John Flavel (1627-1691) wrote the book we know as Biblical Mourning to encourage friends who had recently lost a young child. Flavel himself had lost his wife and his only son within a single year sometime prior to this writing which makes his counsel more than theoretical. The following are his seven rules (in italics) for dealing with “sinful excesses of sorrow” with a few editorial comments added on:
Rule 1. If you do not want to mourn excessively for the loss of human comforts, then take care that you do not excessively and inordinately set your delight and love on them while you enjoy them. Or, don’t allow your loved one to become an idol.
Rule 2. If you do not want to be overwhelmed with grief by the loss of your loved ones, be exact and careful in carrying out your duties to them while you have them. Don’t leave room for regrets. A clean conscience may not alleviate our sorrow, but a troubled conscience makes the burden heavier.
Rule 3. If you do not want to be overwhelmed with distress at the loss of dear relationships, turn to God under your troubles and pour out your sorrows by prayer into his open arms. See Psalm 34:17-18.
Rule 4. If you want to bear the loss of your dear relatives with moderation, then view God in the whole process of the affliction more, and secondary causes and circumstances of the matter less. This is particularly good counsel for those who carried the burden of decision-making in an emergency or end of life care. Our second-guessing may betray our confession that God has ordained the number of our days (Job 14:5; Psalm 139:16). Our time is in his hands and we can neither add nor take away from the time he has allotted us.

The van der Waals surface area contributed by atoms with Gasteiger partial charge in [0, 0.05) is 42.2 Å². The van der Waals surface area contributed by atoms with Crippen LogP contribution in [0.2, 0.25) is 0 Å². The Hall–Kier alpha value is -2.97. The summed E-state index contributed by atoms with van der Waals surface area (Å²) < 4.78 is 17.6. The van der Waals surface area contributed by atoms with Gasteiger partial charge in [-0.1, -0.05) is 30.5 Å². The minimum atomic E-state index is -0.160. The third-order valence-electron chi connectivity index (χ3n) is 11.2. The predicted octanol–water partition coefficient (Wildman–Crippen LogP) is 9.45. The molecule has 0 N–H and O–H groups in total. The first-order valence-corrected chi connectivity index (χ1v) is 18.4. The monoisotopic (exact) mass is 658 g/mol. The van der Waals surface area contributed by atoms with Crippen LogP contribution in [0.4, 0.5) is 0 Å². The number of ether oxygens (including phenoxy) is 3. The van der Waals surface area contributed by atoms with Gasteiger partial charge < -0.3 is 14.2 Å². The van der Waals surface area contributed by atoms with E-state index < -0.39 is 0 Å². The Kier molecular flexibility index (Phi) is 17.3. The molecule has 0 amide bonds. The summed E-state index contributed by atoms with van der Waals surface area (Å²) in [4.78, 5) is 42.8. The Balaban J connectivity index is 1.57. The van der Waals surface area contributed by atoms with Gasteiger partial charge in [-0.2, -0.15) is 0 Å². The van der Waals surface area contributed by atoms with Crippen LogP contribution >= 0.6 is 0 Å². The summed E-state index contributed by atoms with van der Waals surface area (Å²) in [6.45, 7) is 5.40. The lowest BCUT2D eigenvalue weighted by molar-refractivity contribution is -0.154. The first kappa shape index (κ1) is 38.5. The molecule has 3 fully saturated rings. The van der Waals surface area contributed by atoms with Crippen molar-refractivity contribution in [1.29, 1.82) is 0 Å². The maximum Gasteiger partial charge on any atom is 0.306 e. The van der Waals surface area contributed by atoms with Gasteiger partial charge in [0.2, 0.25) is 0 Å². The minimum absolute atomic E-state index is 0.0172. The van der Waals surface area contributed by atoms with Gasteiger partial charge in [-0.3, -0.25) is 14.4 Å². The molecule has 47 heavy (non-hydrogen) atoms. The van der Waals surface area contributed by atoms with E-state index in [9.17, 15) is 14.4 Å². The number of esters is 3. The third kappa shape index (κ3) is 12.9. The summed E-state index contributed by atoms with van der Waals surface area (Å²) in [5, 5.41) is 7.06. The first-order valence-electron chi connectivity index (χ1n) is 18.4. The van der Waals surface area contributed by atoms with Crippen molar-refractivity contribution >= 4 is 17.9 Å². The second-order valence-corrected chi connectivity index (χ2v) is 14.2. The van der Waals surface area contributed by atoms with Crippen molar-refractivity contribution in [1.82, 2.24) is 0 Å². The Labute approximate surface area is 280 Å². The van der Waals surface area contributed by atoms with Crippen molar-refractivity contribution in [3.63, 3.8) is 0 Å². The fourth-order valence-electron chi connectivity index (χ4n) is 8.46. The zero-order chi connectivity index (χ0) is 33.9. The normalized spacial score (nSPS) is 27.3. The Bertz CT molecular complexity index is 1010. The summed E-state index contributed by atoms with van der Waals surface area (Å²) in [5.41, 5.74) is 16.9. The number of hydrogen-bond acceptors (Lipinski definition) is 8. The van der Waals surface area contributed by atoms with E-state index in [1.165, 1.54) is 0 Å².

Rule 5. If you want to bear your affliction with moderation, compare it with the afflictions of other men, and that will greatly quiet your spirit. This counsel is cold comfort and certainly not our first recourse in dealing with grief, but perhaps we should remember that our sorrow seldom (if ever) runs as deep as it might.
Rule 6. Carefully shun and avoid whatever might renew your sorrow or cause you to stop persevering. Grief is inevitable but it shouldn’t be indulged.
Rule 7. In the day of your discontent for the death of your friends, seriously consider both that your own death is approaching and that you and your dead friend are separated by a small interval and point of time: I shall go to him (2 Samuel 12:23). Ironic, that even as we walk in the shadow of death we continue to think and act as if death is far from us (Psalm 144:3-4). We will not be separated for long.